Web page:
Get Fujifilm X-Pro2 at B&H Photo.
Information below is partial, see the full update as of 23 March.
Here at mid-day (I had to sleep till 10:20 AM to recover from that 200 mile ride and 150 mile drive), the lighting is unappealing, but later today things should become attractive. It’s a big place, and if you go, a 4WD vehicle is very worthwhile, as the area is crisscrossed with dirt roads. If it rains however, beware the slick-as-oil bentonite clay roads (when wet). Also, in a few places, non-4WD drives could easily bury wheels into softer sand.
The Fujifilm X-Pro2 is a fun shooting camera, but it’s focus-reset bug behavior drives me crazy, incurring errors repeatedly (I often want to shoot/play/check exposure or composition). I’m adapting to it by avoiding Play, but it’s a serious impediment to my usual style of shooting to not be able to view an image after shooting it.
Update: I took the rest of the day to explore: dirt roads are the best bet into side areas to the east as is the south end of the monument (Hwy 166 end). Central and norther areas have very few flowers and nothing spectacular. However, from a high lookout point, I did observe a very large blue and very large yellow bloom in the next valley, which (not sure) I think is in the Elkhorn Plain area.
Update 2: middle area is largely bereft of flowers along Soda Springs Rd. The key thing is to head off on the side roads at the south end (enter from Hwy 166). BUT see the wonderful violet flowers at sunset further below.
Update 3: Soda Lake Rd into the long valley (head towards the SE Elkhorn Rd) has a huge display of blue lupine and yellow something. Note that Elkhorn Rd from that area on down to Maricopa is very high risk to passenger cars due to deep ruts.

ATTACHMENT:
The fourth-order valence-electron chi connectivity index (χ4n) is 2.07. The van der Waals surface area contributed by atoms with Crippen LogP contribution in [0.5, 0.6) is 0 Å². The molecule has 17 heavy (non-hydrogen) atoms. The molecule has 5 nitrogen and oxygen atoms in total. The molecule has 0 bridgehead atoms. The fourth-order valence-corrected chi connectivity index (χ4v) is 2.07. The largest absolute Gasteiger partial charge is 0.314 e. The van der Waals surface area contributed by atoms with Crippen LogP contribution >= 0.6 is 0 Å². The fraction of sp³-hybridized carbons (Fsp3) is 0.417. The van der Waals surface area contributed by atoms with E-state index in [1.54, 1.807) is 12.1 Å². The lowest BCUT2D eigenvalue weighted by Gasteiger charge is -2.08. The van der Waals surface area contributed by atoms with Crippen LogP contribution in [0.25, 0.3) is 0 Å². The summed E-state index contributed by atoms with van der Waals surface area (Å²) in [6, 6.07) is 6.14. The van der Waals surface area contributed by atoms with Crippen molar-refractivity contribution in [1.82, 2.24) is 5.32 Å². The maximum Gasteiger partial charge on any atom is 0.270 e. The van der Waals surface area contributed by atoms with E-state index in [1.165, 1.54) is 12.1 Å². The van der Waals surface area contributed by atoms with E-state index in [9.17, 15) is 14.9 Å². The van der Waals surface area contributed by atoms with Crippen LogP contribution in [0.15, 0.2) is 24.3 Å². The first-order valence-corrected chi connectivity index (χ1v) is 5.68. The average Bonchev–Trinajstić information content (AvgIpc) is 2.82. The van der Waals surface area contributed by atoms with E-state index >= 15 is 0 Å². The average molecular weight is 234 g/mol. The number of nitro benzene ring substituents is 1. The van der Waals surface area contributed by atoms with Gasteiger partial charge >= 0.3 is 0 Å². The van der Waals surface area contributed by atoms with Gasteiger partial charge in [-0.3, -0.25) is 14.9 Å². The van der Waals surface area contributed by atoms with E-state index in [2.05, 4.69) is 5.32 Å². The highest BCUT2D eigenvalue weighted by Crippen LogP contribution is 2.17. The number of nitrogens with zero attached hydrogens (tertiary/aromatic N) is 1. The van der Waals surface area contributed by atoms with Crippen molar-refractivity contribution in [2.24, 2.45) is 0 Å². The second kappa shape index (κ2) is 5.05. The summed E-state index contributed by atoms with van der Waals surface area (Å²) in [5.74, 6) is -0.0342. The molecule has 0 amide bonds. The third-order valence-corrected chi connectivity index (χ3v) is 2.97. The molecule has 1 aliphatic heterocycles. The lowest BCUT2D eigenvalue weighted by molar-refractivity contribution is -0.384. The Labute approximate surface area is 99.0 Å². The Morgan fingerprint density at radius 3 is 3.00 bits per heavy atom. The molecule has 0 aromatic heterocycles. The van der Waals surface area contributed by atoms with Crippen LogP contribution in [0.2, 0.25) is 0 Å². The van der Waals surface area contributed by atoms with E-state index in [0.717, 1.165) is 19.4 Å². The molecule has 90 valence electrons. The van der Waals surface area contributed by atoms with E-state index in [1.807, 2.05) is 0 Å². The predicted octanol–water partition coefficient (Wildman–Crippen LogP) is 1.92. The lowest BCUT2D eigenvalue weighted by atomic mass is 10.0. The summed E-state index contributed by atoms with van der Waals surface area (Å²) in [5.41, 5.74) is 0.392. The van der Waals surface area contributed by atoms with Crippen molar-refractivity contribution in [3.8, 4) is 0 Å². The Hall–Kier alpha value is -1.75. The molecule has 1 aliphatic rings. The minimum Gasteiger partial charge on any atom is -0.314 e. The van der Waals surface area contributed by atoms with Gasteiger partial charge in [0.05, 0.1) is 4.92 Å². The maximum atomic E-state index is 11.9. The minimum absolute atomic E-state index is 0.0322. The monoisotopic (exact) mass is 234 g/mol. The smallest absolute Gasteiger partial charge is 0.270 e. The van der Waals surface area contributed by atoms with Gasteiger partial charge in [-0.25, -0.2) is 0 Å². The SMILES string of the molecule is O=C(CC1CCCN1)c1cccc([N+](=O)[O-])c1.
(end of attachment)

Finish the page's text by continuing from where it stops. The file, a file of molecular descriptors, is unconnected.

Update 4: north end near visitor center to Soda Lake has some very nice displays, including two shades of yellow and some lupine (limited) along Soda Lake. Drive the dirt road that angles along the lake (not the paved main road) to see the best displays.
Flowers are a mix of species. Here at elevation 2800 feet, there are purple and yellows and oranges. I’ll head down the valley shortly, and see what it has to offer. Growth is advanced given the relatively early time of the season, but there flowers will mature quickly so by the looks of it the rainfall was enough for a good but not spectacular bloom, as compared to 2007 when I was there in a superbloom (year uncertain).
From the south side, the hills to the east provide the best flower opportunities (Elkhorn Plain yet to be explored and has a very large bloom). I used a polarizer for this shot. Now I remember why I developed the habit of not using one: things go dull when specular highlights are removed.
At a distance, I took this orange flower for a California Poppy, but it is not and yet it grows close to poppies, but seeming to need a bit more dampness in the soil.
There are some fields of blue flowers (Lupine I think); these tend to favor meadow areas in which extra water accumulates. I came upon this meadow just at dusk.
Hotel Yellow Flower Road for the night (I sleep in my SUV which is zero impact, unlike a tent which can crush a lot of flowers).